I say, say what you can, haggle it out but don't change who you are. Praise the Gods.

WhiskeyJack
10 Feb 2012, 16:46
I can give you some advice but you probably won't take it. You can simply lie to her, say you like this Jesus character and be done with it; she'll be happy and you'll be done with that annoying, nagging martyr nonsense. I've done this plenty of times.

"Oh sure baby, I'm love going to church with you, it really uplifts me both in a emotional and spiritual way, I feel light and free."

It's really not that hard provided this isn't a serious, long-term type of arrangement. The fact of the matter is though, if you're like me then you're always going to be Pagan; you were born Pagan, you lived as a Pagan and chances are, you'll die as a Pagan, it's as simple as that and if you can accept her and her weird martyr cult tomfoolery then she should be able to accept you and your beliefs. It's like I tell all my women when this comes up, "I may have stirrings of stirrings of possible feelings for you but I am what I am and that's all that I am, take it or leave it." I don't care who it is, there is no woman, man, other, etc. alive that is the bees knees to the point where you should disregard and change you are (fundamentally speaking). Further, all successful relationships are predicated on simple, little (white) lies.

I say, say what you can, haggle it out but don't change who you are. Praise the Gods.


i totes agree.

Dez
10 Feb 2012, 19:34
I think you've been given some sound advice.

If this girl likes you enough that you've been together for give or take six months, and she's been taking you to church, it sounds more serious (at least IMO).

I'm not sure this will work for you...I hope it will, but I grew up in a denomination where most parents were fine with their kids dating outsiders only as long as it looked like they were going to convert. It sounds to me like you want to be honest with her, but know it's going to hurt.

AuroraWinters
12 Feb 2012, 10:53
If people don't say they're not Christian, people around them tend to think they are. And especially with accompanying her to church, she has no reason to believe anything other than you follow Jesus as devoutly as her. And considering that she won't take you seriously unless you actually join the church, it sounds like having compatible religions is very important to her. No, I don't necessarily think it's right or fair for someone to end a relationship over differing religions, but so far, you've been deceiving her, (even if you've never come right out and said "I'm a Christian," your actions and lack of conversation about anything else have basically been portraying that statement), and it should be her choice to make based on all the facts.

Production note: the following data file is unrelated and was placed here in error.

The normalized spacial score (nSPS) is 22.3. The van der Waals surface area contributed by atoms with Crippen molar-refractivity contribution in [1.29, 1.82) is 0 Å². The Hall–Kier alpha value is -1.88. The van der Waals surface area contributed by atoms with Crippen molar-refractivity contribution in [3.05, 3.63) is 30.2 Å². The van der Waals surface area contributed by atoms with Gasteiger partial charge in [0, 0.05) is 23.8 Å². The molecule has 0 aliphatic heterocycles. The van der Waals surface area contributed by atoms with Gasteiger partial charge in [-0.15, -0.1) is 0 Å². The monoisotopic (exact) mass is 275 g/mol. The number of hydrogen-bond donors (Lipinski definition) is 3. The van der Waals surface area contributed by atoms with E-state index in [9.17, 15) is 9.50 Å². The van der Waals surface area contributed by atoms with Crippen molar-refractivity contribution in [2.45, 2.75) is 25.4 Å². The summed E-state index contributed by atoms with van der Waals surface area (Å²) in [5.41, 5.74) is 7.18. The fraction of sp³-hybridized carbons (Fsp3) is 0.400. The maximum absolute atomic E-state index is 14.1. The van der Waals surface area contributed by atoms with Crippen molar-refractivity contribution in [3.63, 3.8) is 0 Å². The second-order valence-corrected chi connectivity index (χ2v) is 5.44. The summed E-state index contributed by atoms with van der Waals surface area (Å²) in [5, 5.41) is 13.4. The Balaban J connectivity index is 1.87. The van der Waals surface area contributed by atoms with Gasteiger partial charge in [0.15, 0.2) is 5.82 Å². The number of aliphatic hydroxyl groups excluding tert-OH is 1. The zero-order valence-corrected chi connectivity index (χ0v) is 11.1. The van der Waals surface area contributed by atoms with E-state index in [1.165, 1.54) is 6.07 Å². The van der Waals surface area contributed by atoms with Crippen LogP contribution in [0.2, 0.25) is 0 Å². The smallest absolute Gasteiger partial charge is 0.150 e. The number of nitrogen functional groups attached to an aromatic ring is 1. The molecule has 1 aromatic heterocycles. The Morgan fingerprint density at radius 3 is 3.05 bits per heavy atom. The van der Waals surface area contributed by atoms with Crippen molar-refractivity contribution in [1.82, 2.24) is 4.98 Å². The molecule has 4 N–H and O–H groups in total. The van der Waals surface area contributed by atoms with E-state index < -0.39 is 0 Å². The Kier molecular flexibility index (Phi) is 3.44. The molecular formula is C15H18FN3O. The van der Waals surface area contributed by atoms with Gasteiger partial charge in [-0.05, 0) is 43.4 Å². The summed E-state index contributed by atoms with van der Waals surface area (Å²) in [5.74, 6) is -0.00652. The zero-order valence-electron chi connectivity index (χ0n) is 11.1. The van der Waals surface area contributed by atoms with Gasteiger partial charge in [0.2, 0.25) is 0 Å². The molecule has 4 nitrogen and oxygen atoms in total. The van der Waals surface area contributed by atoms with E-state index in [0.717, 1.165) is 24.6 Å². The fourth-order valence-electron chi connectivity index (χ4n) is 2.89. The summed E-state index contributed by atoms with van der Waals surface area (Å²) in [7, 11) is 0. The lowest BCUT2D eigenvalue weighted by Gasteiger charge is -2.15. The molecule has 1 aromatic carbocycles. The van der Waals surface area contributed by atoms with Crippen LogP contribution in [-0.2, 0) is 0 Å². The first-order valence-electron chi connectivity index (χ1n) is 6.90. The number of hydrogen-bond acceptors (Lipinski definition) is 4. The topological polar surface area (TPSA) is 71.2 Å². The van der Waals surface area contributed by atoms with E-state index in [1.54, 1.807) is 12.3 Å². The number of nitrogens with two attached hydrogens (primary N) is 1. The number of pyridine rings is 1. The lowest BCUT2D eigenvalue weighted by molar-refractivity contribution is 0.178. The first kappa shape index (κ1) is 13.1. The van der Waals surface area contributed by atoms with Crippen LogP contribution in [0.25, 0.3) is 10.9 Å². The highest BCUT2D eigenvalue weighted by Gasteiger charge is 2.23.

I know you've only been dating 6 months or so, so it's not super serious yet, but if she's wanting you to not only come to church with her, but join her church, she is obviously thinking that you two could be more serious, which means you have to project a little into the future and think about how keeping this a secret could affect you down the line. You join the church and are constantly put into situations where you are doing or saying things that contradict your true beliefs. Not only do you feel uncomfortable but this is basically another lie to this girl you care about as you are demonstrating that you believe the same thing she does. It gets more serious - she wants to get married in a church, you go along with it even though it's another lie. You move in together, and you want to practice your rituals... do you wait until she's sound asleep and then sneak into the woods, hoping she won't wake and find you gone? You have kids and she wants to raise them Baptist, but you don't want to indoctrinate them... Do you keep "going along with it" just so she won't find out?

Clearly, this is stretching things a bit far - I doubt you're ready to run out and buy a ring any time soon... My point is that religion is a big deal (or dealbreaker) to some people, and it only gets more complicated to come clean as time goes on. Unless you want to forever hide your true beliefs, and in essence, lie to her about following her beliefs, this is a conversation you need to get out of the way to find out if it could truly work. No matter how great you are in other areas of your relationship, if religion is a dealbreaker for her, better to find out now before you invest more time, imho.